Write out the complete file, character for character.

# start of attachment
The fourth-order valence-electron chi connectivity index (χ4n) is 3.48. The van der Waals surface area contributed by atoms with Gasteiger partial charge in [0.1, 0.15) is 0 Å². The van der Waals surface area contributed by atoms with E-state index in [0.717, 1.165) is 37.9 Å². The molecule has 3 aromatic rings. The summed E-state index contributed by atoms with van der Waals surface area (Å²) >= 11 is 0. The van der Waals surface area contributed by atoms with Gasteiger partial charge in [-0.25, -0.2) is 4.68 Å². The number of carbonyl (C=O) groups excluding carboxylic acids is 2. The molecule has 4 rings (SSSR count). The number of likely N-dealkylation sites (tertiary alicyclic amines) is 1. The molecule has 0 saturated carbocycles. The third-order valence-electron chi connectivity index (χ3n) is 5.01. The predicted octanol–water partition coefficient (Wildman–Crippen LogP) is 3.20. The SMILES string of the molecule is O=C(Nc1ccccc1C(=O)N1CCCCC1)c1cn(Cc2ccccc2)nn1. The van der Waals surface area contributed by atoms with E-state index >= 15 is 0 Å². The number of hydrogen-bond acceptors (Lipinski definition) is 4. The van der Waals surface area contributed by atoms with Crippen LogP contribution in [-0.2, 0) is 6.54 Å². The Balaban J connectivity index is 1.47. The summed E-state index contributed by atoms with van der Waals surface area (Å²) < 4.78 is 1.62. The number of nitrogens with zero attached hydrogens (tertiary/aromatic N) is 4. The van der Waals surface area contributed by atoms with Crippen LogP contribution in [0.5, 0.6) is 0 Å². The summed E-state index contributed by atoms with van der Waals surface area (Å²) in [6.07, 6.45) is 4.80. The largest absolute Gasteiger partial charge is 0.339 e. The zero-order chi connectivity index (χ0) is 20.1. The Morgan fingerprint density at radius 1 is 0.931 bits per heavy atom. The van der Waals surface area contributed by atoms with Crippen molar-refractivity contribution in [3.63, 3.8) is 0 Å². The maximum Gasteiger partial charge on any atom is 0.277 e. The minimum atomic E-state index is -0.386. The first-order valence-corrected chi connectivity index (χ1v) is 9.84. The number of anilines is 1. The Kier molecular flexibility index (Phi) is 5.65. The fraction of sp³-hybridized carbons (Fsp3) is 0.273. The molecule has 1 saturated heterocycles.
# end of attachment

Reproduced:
The fourth-order valence-electron chi connectivity index (χ4n) is 3.48. The van der Waals surface area contributed by atoms with Gasteiger partial charge in [0.1, 0.15) is 0 Å². The van der Waals surface area contributed by atoms with E-state index in [0.717, 1.165) is 37.9 Å². The molecule has 3 aromatic rings. The summed E-state index contributed by atoms with van der Waals surface area (Å²) >= 11 is 0. The van der Waals surface area contributed by atoms with Gasteiger partial charge in [-0.25, -0.2) is 4.68 Å². The number of carbonyl (C=O) groups excluding carboxylic acids is 2. The molecule has 4 rings (SSSR count). The number of likely N-dealkylation sites (tertiary alicyclic amines) is 1. The molecule has 0 saturated carbocycles. The third-order valence-electron chi connectivity index (χ3n) is 5.01. The predicted octanol–water partition coefficient (Wildman–Crippen LogP) is 3.20. The SMILES string of the molecule is O=C(Nc1ccccc1C(=O)N1CCCCC1)c1cn(Cc2ccccc2)nn1. The van der Waals surface area contributed by atoms with E-state index >= 15 is 0 Å². The number of hydrogen-bond acceptors (Lipinski definition) is 4. The van der Waals surface area contributed by atoms with Crippen LogP contribution in [-0.2, 0) is 6.54 Å². The Balaban J connectivity index is 1.47. The summed E-state index contributed by atoms with van der Waals surface area (Å²) < 4.78 is 1.62. The number of nitrogens with zero attached hydrogens (tertiary/aromatic N) is 4. The van der Waals surface area contributed by atoms with Crippen LogP contribution in [0.5, 0.6) is 0 Å². The summed E-state index contributed by atoms with van der Waals surface area (Å²) in [6.07, 6.45) is 4.80. The largest absolute Gasteiger partial charge is 0.339 e. The zero-order chi connectivity index (χ0) is 20.1. The Morgan fingerprint density at radius 1 is 0.931 bits per heavy atom. The van der Waals surface area contributed by atoms with Crippen molar-refractivity contribution in [3.63, 3.8) is 0 Å². The maximum Gasteiger partial charge on any atom is 0.277 e. The minimum atomic E-state index is -0.386. The first-order valence-corrected chi connectivity index (χ1v) is 9.84. The number of anilines is 1. The Kier molecular flexibility index (Phi) is 5.65. The fraction of sp³-hybridized carbons (Fsp3) is 0.273. The molecule has 1 saturated heterocycles.